Preparing candidates to be received into the Church

Meeting Christ's mercy in Confession

Helping people discover the mercy of Christ

A couple of weekends ago, it was a joy to join my old parish’s candidates and catechumens on their weekend retreat. Once again, we went to Ampleforth Abbey – it is really the perfect setting for such a retreat. I have said this a million times and I will never tire of saying it – what a great joy and privilege to accompany people as they prepare to enter fully into Christ and his Body, the Church. We had a weekend of teaching from Franciscan Friar of the Renewal, Fr Sebastian (who I’ve mentioned here) on the Mass and the lay vocation. Saturday afternoon was dedicated to First Confessions. After a thorough preparation, Fr Sebastian spent several hours hearing each candidate’s First Confession. There was not one candidate for whom this experience was not deeply moving. The joy and exhilaration in our group afterwards was palpable. At breakfast on Sunday morning, the laughter was contagious. This was a group we had felt never particularly ‘bonded’ – perhaps this was true on a natural level, but on a supernatural level, there was real communion. People who had previously been quiet and reserved came out of their shells. It was beautiful to see. What Confession can do!

So…on this topic, allow me to make three points:

1. Don’t become one of the (disturbingly numerous) parishes whose candidates do not go to Confession before being received – If we experience in our own lives the transformative and life-giving power of this sacrament of conversion, why fail to introduce it to those who are precisely in the most fundamental process of conversion?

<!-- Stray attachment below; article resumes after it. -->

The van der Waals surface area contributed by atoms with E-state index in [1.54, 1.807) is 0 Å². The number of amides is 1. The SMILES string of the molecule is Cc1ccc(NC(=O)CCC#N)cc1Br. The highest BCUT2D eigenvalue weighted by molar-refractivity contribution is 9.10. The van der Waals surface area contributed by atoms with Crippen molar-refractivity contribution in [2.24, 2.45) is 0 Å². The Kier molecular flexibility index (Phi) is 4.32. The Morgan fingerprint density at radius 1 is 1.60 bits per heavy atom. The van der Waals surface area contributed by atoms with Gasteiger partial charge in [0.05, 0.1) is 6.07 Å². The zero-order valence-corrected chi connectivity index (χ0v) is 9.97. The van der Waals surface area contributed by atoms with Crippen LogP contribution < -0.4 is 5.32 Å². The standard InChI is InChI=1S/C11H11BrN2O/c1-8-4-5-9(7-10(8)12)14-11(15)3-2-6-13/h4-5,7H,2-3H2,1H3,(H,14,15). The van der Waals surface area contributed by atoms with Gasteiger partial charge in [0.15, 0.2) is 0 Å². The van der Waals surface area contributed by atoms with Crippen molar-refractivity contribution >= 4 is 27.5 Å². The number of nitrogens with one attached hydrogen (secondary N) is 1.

2. Don’t downplay or minimise this sacrament in an effort to make it ‘easier’ or seem less intimidating – I’ve heard of people being told they don’t need to confess every sin. How very sad. This means that we’re allowing a person both to make an invalid Confession and to not experience the full impact of Jesus’ love and mercy which we receive when we empty our hearts fully of everything

3. We must be lovers of Confession and frequent this sacrament ourselves – As a catechist, how can I convey the love and mercy of Jesus in Confession unless I receive it regularly, frequently? I would suggest that as catechists, desiring to be the best witnesses of Christ that we can be, we should go at the very least once a month, if not fortnightly or weekly. Christ strongly desires for us to allow his love and power to work through us – so let’s keep getting rid of everything that stops it.

One woman, on the weekend, said that she couldn’t understand why people wouldn’t be at Confession every single week, it sounded so wonderful to her! This is the kind of response to Confession that the Holy Spirit can stir in a person’s heart… if we witness to it well.


Preparing Adults for Confession

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For many adults becoming Catholic, Confession can be a necessary evil at best and an anxiety-inducing stumbling block at worst in their preparation to receive the sacraments. Here in the parish, Holy Week is the time when adults to be received into the Church at Easter receive this sacrament. How can we best prepare people to meet Christ here? How can we help people move beyond seeing it as ‘something to get through’ and rather a sacrament of encounter, where we have the opportunity to be touched and healed by the Lord in our deepest being.